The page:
We don’t know about you, but usually Nancy Whiskey and Long John Silver’s aren’t two concepts we’d place in the same sentence. However, the international fast food fish fry conglomerate made a nod to the Detroit dive in their latest YouTube commercial. LJS is offering free fish fries on Saturday, August 2, which is the promotion the commercial is attempting to deliver. But, we think we’ll just go to Nancy Whiskey instead.

    The post Long John Silver’s makes nod to Nancy Whiskey in YouTube commercial appeared first on Metro Times Blogs.

  • Michigan’s women-only music fest still shuns trans women

    We came across an interesting item this week: Apparently, a music festival with the name “Michfest” is quietly oriented as a “Women-Only Festival Exclusively for ‘Women Born Women.’” It seems a strange decision to us. If you wanted to have a women-only music festival, why not simply proclaim loud and clear that it is for all sorts of women? But if you really wanted to become a lightning rod for criticisms about transphobia, organizers have found the perfect way to present their festival. Now, we know that defenders of non-cisgender folks have it tough. The strides made by gays and lesbians (and bisexuals) in the last 20 years have been decisive and dramatic. But the people who put the ‘T’ in LGBT have reason to be especially defensive, facing a hostile culture and even some disdain from people who should be their natural allies. That said, sometimes that defensiveness can cause some activists to go overboard; when we interviewed Dan Savage a couple years ago, he recalled his “glitter bombing” and said it was due to the “the narcissism of small differences,” adding that “if you’re playing the game of who is the most victimized, attacking your real enemies doesn’t prove you’re most victimized, claiming you […]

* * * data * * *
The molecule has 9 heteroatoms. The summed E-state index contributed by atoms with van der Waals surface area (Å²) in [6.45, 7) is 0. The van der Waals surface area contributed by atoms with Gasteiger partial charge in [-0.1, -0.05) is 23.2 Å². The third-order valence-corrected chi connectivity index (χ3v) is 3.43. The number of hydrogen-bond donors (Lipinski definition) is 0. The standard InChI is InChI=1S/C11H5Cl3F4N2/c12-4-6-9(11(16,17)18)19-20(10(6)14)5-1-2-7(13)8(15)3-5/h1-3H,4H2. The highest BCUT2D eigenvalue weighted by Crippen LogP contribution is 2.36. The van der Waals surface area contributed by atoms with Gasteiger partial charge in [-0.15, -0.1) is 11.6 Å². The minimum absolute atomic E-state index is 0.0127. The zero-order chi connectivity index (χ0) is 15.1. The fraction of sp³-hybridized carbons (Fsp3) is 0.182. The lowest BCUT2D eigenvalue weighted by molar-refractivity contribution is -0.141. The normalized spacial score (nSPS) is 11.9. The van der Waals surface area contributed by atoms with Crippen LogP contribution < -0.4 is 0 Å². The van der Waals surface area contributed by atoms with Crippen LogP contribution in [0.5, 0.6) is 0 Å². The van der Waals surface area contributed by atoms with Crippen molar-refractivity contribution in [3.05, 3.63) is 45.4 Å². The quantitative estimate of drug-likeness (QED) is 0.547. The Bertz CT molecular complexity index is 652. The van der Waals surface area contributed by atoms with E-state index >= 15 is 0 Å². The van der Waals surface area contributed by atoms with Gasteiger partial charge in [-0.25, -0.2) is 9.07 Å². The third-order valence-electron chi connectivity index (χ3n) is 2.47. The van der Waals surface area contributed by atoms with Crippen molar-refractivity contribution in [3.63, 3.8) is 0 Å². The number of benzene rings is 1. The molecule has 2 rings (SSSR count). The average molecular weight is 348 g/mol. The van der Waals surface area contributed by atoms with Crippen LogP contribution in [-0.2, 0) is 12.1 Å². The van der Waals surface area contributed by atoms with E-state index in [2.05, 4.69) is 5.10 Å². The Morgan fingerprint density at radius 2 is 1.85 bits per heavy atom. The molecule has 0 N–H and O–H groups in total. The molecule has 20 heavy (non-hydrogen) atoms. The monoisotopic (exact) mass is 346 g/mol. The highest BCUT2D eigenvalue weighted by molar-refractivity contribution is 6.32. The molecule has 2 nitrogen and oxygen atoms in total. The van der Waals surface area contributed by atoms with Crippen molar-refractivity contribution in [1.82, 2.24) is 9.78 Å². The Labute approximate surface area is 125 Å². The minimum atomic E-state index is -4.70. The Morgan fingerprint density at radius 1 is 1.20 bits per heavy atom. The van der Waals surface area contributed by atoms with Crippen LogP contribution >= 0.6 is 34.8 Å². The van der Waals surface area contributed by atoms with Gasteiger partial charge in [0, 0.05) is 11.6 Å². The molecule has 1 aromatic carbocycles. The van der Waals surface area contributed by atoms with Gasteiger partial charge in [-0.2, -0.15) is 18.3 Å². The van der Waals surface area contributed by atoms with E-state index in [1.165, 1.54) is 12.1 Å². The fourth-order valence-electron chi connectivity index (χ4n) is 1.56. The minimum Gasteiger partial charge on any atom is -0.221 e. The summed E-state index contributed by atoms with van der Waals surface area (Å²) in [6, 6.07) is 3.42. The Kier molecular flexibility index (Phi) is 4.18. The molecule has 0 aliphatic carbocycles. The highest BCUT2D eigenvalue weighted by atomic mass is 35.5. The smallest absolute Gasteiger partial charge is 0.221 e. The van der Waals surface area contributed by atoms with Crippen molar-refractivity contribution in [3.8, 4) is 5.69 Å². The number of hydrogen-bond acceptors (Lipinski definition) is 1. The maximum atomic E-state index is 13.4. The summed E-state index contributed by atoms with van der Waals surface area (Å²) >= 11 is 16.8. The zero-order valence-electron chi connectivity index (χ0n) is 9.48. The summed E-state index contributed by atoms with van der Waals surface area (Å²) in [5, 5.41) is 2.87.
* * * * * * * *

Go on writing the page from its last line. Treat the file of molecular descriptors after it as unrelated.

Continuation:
The post Michigan’s women-only music fest still shuns trans women appeared first on Metro Times Blogs.

Calendar

Calendar

Search thousands of events in our database.

Restaurants

Search hundreds of restaurants in our database.

Nightlife

Search hundreds of clubs in our database.

MT on Twitter
MT on Facebook

Print Email

Stir It Up

Waiting for Terry Jones

Reporting from Dearborn, our columnist has another run-in with Mulenga Harangua